The Covid-19 pandemic has raised fundamental questions about the nature of the capitalist system. Environmental, social and governance (ESG) issues had increasingly been coming onto the corporate radar; but Covid-19 has shown how a health and environmental issue can become a profound social problem and cause material governance challenges. It also highlights that such issues do not respect national borders.
In effect, Covid-19 has created an ESG stress test for the global economy. As the world looks towards its post-pandemic future, the evidence appears compelling that ESG will form an integral part of the new normal ahead.
From an environmental perspective, the impact of Covid-19 globally shows the impact a natural disaster can have on economies. For now, governments are understandably prioritising social and economic considerations, but environmental risks cannot be ignored indefinitely.
The failure to address carbon emissions, for example, could cost between US$149 and US$791 trillion by the turn of the century, far exceeding losses expected from Covid-19 – estimated at over US$4 trillion in March 2020. Environmentally, the whole of civil society will face more flooding, more fire, more drought and famine – drastically changing human life as we know it.
The pandemic itself is expected to result in a drop in atmospheric carbon dioxide (CO2) of around 8% in 2020, according to the International Energy Agency – much greater than the slump seen in the global financial crisis. This, however, only buys a little more time on the current warming trajectory. If governments want to rebuild economies in a more sustainable way, bailouts of energy intensive sectors, such as oil and gas, autos, chemicals and airlines, should be conditional on them transitioning towards a lower-carbon future.
When it comes to the S in ESG, the long-running debate about the purpose of a corporation has been reinvigorated by Covid-19. Are they here solely to generate profit, pay tax and distribute the remainder to shareholders? Or should they pursue loftier goals, serving or even improving society?
Some firms are starting to lean towards the latter. In pharmaceuticals, for example, public and private resources have been pooled to try to find vaccine candidates, test them and bring them to market more quickly. Companies such as GlaxoSmithKline do not expect to profit from these collaborations, but instead feed any short-term gains back into research and treatment for some of the world’s poorest.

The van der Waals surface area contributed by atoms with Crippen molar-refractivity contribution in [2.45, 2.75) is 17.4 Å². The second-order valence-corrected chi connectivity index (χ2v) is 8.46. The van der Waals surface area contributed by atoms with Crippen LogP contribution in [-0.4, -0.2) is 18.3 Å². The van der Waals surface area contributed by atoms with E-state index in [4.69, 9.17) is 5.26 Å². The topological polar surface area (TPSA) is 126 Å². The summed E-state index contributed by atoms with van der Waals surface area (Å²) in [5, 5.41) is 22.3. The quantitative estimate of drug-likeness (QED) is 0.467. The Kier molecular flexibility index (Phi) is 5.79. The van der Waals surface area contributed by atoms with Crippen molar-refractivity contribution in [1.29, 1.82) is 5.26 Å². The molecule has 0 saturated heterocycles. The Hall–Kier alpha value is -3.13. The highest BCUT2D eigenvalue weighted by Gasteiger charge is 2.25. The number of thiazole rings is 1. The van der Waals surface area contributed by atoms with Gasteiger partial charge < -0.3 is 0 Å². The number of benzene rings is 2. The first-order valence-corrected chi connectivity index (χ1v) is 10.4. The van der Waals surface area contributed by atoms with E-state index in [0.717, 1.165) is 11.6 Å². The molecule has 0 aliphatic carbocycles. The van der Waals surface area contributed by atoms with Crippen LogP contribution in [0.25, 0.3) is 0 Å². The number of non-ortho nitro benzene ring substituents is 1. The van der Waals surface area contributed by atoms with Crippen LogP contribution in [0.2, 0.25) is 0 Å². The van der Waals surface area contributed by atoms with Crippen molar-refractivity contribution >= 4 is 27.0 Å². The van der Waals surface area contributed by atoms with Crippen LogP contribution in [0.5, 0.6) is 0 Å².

In finance, the crisis has given banks an opportunity to put their campaigns on corporate purpose and stakeholder capitalism to the test; going beyond merely supporting customers to promoting financial inclusion. Some have partnered with charities to provide tablets, training those without access to digital banking, and opening dedicated phone lines to support elderly customers.
Given these examples, Covid-19 will likely change how company behaviour is evaluated, with investors and consumers becoming much more vocal about companies that are perceived to be failing to take their social role seriously.
Governance issues – the G in ESG – have also been central to the crisis. How are companies treating their employees? What might the reputational and legal damages be for companies that fail to address the risks?
During the crisis, key workers on the front line have predominately been those in lower-paid roles. As we emerge from this, companies will need to reflect on how value is ascribed to an individual’s economic and social contributions and, in turn, how fair compensation is determined.
Some have already sought to respond through directors’ pay. Actions have ranged from those that have cancelled all forms of pay to those that have simply delayed salary increases and bonuses, but others have felt it appropriate to take no action at all.
Covid-19 has also shown there are material financial consequences for companies deemed to have fallen short in how they are being managed. For example, the Carnival Cruise Line was paying a low single-digit tax rate in the US, which precluded it from state aid and forced it to seek other more costly forms of finance.
This feeds into the wider debate about playing by the rules. Companies overseen by or associated with conspicuously successful people that have sought state aid have received uncomfortable negative attention, playing into wider conversations about inequality, how benefits are being distributed and whether society is structured to take everyone’s needs into account.
In a post-pandemic world, good governance will likely differentiate between companies that understand material risks and are taking appropriate steps to mitigate them, and those falling well short on both counts.
Until now, companies that are resistant to change or looking for an excuse have had Covid-19 to hide behind, but those with a more enlightened view will likely have heightened awareness of the social and financial costs associated with the systemic nature of ESG issues. Time will tell whether Covid-19 truly proves a watershed for ESG, but the evidence suggests it will.
Steve Waygood is chief responsible investment officer at Aviva Investors.